Only the second peaceful transition of power since its independence from France in 1960, Bangui mayor Catherine Samba-Panza was elected on Monday to the position of interim president for the Central African Republic (CAR). She succeeds former President Michel Djotodia, founder of the Seleka militia, who seized power last March in a coup which designated Djotodia to be the first Muslim president to the predominantly Christian nation. Unable to stem the violence succeeding his appointment, he stepped down a week ago following international pressure.
The challenge ahead is to stabilize and rebuild the African state ranked in the bottom 5% of all countries in the world based on the UN’s Human Development Index. The state has seen a quarter of its population displaced from the conflict and the international community fears that the sectarian violence could escalate to genocide. Interim President Samba-Panza will face an uphill battle. The CAR has no budget, no army, no police force, no judges, no jails and no human security—which has driven roughly one million people out of their homes.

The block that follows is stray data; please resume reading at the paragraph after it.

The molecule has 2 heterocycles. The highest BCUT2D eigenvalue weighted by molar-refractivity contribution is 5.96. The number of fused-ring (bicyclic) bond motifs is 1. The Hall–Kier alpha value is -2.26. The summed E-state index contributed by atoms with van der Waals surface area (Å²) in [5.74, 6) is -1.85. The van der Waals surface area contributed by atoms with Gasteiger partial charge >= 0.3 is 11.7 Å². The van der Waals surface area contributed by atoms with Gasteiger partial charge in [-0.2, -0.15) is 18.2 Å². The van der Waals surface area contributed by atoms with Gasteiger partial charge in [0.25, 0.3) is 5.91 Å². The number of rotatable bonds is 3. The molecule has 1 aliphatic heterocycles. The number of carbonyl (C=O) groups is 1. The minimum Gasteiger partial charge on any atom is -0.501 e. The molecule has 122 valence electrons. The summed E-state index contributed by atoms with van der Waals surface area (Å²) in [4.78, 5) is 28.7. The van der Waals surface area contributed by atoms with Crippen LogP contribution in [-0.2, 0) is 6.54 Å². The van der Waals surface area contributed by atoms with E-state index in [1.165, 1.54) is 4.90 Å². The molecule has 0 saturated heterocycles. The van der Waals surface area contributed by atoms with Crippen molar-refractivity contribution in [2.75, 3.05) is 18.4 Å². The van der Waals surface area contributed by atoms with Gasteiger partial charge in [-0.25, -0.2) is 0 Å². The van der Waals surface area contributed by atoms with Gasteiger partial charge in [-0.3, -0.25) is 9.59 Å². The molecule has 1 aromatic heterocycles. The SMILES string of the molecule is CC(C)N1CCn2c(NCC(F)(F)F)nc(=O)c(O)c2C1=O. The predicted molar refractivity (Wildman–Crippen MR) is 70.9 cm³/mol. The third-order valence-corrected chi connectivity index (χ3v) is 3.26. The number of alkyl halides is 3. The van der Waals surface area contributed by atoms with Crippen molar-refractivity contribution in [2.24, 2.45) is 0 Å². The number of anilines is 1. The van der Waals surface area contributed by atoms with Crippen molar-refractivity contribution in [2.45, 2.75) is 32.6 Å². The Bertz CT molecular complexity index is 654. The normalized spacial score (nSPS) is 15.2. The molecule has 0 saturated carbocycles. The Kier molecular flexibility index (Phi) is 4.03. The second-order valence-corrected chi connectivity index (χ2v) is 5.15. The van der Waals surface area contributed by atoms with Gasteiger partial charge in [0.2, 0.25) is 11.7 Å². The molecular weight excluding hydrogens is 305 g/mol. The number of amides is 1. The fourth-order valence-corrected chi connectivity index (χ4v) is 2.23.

The newly elected interim president will have international military assistance from more than nine countries, including a coalition from the African Union with about 4,000 troops—growing to 6,000 troops, 1,600 French troops, and an additional European Union contribution of about 500 troops. President Samba-Panza’s strategy is to engage the rebel groups to ascertain their grievances and petition the international community for aid to support the establishment of human security and resumption of CAR government services. With the interim President’s plea and the EU’s identification that sixty percent of the population is in “dire need of aid,” the international community has already pledged $496 million in humanitarian assistance.
With perceived political neutrality, previous experience in the reconciliation process and purported preliminary support by both the predominantly Muslim Seleka and Christian anti-Balaka fighters; President Samba-Panza is the hope the country is looking for to restore order to the CAR. But success may not be easily achieved, as the interim president believes that economic horizontal inequalities among the Christian and Muslim communities and the exploitation of these inequalities by some are at the root of the rebellion. In one of the poorest countries in the world, providing government services—sanitation, clean water, food, medicine and shelter—to the population and restructuring the CAR to afford the entire population equal access to economic resources will be a long-term goal. With these promising developments, the international community just hopes exogenous factors like neighboring countries in conflict do not derail potential progress in the CAR.